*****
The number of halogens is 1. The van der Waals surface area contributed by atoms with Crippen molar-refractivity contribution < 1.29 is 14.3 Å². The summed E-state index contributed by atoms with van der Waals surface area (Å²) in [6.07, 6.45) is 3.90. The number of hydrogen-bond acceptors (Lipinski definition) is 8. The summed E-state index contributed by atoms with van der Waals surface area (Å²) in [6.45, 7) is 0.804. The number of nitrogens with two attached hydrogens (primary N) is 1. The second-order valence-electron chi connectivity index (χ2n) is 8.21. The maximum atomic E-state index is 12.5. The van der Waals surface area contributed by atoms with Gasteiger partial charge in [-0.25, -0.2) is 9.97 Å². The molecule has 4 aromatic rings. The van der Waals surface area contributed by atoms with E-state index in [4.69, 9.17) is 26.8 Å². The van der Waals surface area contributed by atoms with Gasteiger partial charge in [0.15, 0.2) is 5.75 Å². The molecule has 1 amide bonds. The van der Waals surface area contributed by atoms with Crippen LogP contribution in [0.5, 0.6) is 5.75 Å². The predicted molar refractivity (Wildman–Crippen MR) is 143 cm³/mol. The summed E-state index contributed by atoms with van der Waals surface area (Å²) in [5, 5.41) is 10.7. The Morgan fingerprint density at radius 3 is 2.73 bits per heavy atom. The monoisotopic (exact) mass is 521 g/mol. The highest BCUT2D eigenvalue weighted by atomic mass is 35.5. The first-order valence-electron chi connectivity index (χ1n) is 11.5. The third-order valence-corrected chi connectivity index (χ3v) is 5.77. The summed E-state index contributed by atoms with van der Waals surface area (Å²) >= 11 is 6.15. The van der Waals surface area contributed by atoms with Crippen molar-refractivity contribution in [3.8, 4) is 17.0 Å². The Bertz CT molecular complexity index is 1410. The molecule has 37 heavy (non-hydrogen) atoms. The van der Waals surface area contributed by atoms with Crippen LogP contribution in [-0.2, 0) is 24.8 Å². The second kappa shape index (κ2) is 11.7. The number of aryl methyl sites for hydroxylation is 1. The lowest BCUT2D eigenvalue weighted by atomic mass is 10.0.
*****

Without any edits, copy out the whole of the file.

The number of halogens is 1. The van der Waals surface area contributed by atoms with Crippen molar-refractivity contribution < 1.29 is 14.3 Å². The summed E-state index contributed by atoms with van der Waals surface area (Å²) in [6.07, 6.45) is 3.90. The number of hydrogen-bond acceptors (Lipinski definition) is 8. The summed E-state index contributed by atoms with van der Waals surface area (Å²) in [6.45, 7) is 0.804. The number of nitrogens with two attached hydrogens (primary N) is 1. The second-order valence-electron chi connectivity index (χ2n) is 8.21. The maximum atomic E-state index is 12.5. The van der Waals surface area contributed by atoms with Gasteiger partial charge in [-0.25, -0.2) is 9.97 Å². The molecule has 4 aromatic rings. The van der Waals surface area contributed by atoms with E-state index in [4.69, 9.17) is 26.8 Å². The van der Waals surface area contributed by atoms with Gasteiger partial charge in [0.15, 0.2) is 5.75 Å². The molecule has 1 amide bonds. The van der Waals surface area contributed by atoms with Crippen LogP contribution in [0.5, 0.6) is 5.75 Å². The predicted molar refractivity (Wildman–Crippen MR) is 143 cm³/mol. The summed E-state index contributed by atoms with van der Waals surface area (Å²) in [5, 5.41) is 10.7. The Morgan fingerprint density at radius 3 is 2.73 bits per heavy atom. The monoisotopic (exact) mass is 521 g/mol. The highest BCUT2D eigenvalue weighted by atomic mass is 35.5. The first-order valence-electron chi connectivity index (χ1n) is 11.5. The third-order valence-corrected chi connectivity index (χ3v) is 5.77. The summed E-state index contributed by atoms with van der Waals surface area (Å²) >= 11 is 6.15. The van der Waals surface area contributed by atoms with Crippen molar-refractivity contribution in [3.8, 4) is 17.0 Å². The Bertz CT molecular complexity index is 1410. The molecule has 37 heavy (non-hydrogen) atoms. The van der Waals surface area contributed by atoms with Crippen LogP contribution in [-0.2, 0) is 24.8 Å². The second kappa shape index (κ2) is 11.7. The number of aryl methyl sites for hydroxylation is 1. The lowest BCUT2D eigenvalue weighted by atomic mass is 10.0.